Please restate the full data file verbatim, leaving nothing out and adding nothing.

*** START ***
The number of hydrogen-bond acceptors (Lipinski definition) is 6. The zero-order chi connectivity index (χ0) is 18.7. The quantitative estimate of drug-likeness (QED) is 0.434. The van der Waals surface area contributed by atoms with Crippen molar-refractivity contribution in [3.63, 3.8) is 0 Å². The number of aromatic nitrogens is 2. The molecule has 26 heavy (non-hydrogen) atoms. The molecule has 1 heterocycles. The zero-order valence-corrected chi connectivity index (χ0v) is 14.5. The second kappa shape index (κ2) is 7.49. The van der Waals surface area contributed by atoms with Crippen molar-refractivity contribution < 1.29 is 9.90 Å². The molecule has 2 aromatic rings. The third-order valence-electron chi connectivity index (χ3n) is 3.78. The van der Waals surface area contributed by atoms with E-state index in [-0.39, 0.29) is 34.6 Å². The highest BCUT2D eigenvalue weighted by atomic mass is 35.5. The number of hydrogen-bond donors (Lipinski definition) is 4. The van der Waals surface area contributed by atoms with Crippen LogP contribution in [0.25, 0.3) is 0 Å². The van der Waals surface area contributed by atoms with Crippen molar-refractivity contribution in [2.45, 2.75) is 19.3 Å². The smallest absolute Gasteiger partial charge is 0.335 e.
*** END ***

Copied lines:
The number of hydrogen-bond acceptors (Lipinski definition) is 6. The zero-order chi connectivity index (χ0) is 18.7. The quantitative estimate of drug-likeness (QED) is 0.434. The van der Waals surface area contributed by atoms with Crippen molar-refractivity contribution in [3.63, 3.8) is 0 Å². The number of aromatic nitrogens is 2. The molecule has 26 heavy (non-hydrogen) atoms. The molecule has 1 heterocycles. The zero-order valence-corrected chi connectivity index (χ0v) is 14.5. The second kappa shape index (κ2) is 7.49. The van der Waals surface area contributed by atoms with Crippen molar-refractivity contribution < 1.29 is 9.90 Å². The molecule has 2 aromatic rings. The third-order valence-electron chi connectivity index (χ3n) is 3.78. The van der Waals surface area contributed by atoms with E-state index in [-0.39, 0.29) is 34.6 Å². The highest BCUT2D eigenvalue weighted by atomic mass is 35.5. The number of hydrogen-bond donors (Lipinski definition) is 4. The van der Waals surface area contributed by atoms with Crippen LogP contribution in [0.25, 0.3) is 0 Å². The van der Waals surface area contributed by atoms with Crippen molar-refractivity contribution in [2.45, 2.75) is 19.3 Å². The smallest absolute Gasteiger partial charge is 0.335 e.